CRASH - The Online Edition
— Issue 4 Contents|
Producer: Gargoyle Games
Memory required: 48K
Retail price: £5.95
Language: machine code
Author: Roy Carter, Greg Follis
Gargoyle Games is a new company situated in Birmingham, and Ad Astra (To the Stars!) is their first game. It’s quite a debut too.
This is an arcade space combat game which features very large graphics, all depicted in a very solid three dimensions with perspective. There are 20 segments, with each segment being made up of seven phases. At the start of each phase and after a lost life, large planetoid-shaped asteroids hurtle from the depths of space at the player’s ship. These cannot be shot but must be dodged. As the last of these is vanishing under your ship (hopefully), alien craft appear as dots in the distance and then swoop down on you firing bolts. Five different types of aliens attack in eight different formations, firing two types of laser bolts at you.
This is followed by a large mine layer, which crosses the screen, loosing streams of rotating mines. These should be blown up as soon as possible because if they blow up themselves they fire off bolts at you, which come across the screen, making two directions filled with flying weaponry. Then come the spinning saucers, also firing at you. These need to be hit several times before they really blow up.
The last phase is a Way Station. Before the sixth phase starts, a security code appears for the next Way Station, and as the station appears, the player must input the correct code. An incorrect entry results in loss of a life. A correct entry results in a welcome message and an extra life.
The screen display is full of different coloured stars. Your ship is a large V-shaped craft which is able to move all over the screen, and is equipped with rapid fire laser bolts.
‘The first thing to hit you in the eye with this game is the stunning graphics. The 3D effect is quite strong, especially on the asteroids, which not only come from the distance to sweep hugely past you, but are shaded as well. The rapid fire from your ship makes a fireworks display if you fire and move rapidly about the screen. The graphics move very smoothly and very fast, which is just as well, because all the craft, yours and the aliens, are very big. Dodging planetoids, aliens and laser bolts can be done using the perspective. You can nip upwards and sail over the top of something. This all takes quite a bit of practice. With its superb graphics, speed and mass of alien weaponry, Ad Astra is a difficult and addictive game to play.’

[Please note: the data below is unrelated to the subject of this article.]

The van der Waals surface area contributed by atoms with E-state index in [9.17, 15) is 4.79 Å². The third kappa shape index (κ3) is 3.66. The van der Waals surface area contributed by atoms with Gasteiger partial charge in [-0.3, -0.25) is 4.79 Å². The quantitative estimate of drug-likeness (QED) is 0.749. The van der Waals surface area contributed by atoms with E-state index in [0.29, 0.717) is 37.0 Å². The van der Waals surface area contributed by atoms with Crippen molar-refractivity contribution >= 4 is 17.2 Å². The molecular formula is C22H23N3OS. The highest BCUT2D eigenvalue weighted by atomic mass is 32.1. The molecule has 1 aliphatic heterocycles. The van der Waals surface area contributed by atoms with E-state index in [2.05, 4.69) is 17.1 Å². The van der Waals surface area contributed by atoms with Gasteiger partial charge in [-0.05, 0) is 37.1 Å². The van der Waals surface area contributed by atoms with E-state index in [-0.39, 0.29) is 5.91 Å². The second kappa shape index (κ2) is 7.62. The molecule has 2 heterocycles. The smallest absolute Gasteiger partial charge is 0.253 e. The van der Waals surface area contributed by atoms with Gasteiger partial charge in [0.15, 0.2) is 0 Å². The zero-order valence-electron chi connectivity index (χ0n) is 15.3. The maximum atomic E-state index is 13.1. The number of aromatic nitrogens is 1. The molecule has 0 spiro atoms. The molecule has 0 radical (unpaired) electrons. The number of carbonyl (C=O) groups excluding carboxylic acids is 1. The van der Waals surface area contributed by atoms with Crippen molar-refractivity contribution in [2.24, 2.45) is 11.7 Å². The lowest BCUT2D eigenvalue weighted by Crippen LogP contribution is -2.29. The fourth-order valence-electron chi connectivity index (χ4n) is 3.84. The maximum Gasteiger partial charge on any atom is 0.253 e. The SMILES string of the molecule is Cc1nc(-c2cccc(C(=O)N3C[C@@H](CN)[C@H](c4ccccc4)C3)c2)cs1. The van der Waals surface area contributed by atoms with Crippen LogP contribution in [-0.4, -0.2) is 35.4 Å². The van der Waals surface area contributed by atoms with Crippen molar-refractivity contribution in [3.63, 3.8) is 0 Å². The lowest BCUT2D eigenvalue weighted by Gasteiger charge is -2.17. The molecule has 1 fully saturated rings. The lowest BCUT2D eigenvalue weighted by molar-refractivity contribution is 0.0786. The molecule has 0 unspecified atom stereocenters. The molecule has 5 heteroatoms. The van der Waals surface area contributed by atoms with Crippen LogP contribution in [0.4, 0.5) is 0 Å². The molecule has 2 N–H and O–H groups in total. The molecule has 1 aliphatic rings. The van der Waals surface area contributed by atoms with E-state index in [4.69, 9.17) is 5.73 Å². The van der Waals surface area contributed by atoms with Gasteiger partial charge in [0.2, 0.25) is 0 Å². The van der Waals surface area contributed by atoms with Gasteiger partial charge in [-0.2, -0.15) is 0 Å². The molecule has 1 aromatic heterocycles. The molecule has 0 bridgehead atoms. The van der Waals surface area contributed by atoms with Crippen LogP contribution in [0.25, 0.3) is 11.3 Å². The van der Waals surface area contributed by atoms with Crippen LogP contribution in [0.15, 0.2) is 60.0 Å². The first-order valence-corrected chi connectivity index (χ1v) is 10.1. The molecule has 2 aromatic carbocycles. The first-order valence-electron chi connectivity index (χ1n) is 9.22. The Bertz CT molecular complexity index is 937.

‘The 3D graphics are extremely well detailed — the moons especially so, with shading, craters and even a rotational effect as they roll towards you. Your ship is very manouvrable and fires really well. The explosions are particularly good: large, detailed and effective. They reminded me of cartoon film animation. It’s addictive because you want to get through the next stage to see what they will throw at you next.’
‘The rotating moons move towards you at increasing speeds depending on what stage you have reached in the game. These are very well animated. Aliens appear in the distance and zoom in on you, but not very smoothly, as they basically go through two stages, dots, then full sized, moving down the screen. On the second screen, however, the yellow rotating aliens move very well towards you. Moving on to the third screen, the graphics are slightly more basic; the large minelayers are quite simple, though nicely drawn, but the rotating mines work well. Exceptionally addictive at first, but after a couple of hours play this wears off.’
Control keys: Alternate keys bottom row left/right, second row=down, third row=up, four corner keys will fire, alternatively the cursors may be used
Joystick: Kempston, ZX 2, AGF, Protek
Keyboard play: responsive
Use of colour: very good
Graphics: generally excellent, with effective sense of perspective
Skill levels: progressive difficulty
Features: one- or two-player games
General rating: addictive, attractive graphics and very playable.
|Use of computer||85%|
|Value for money||78%|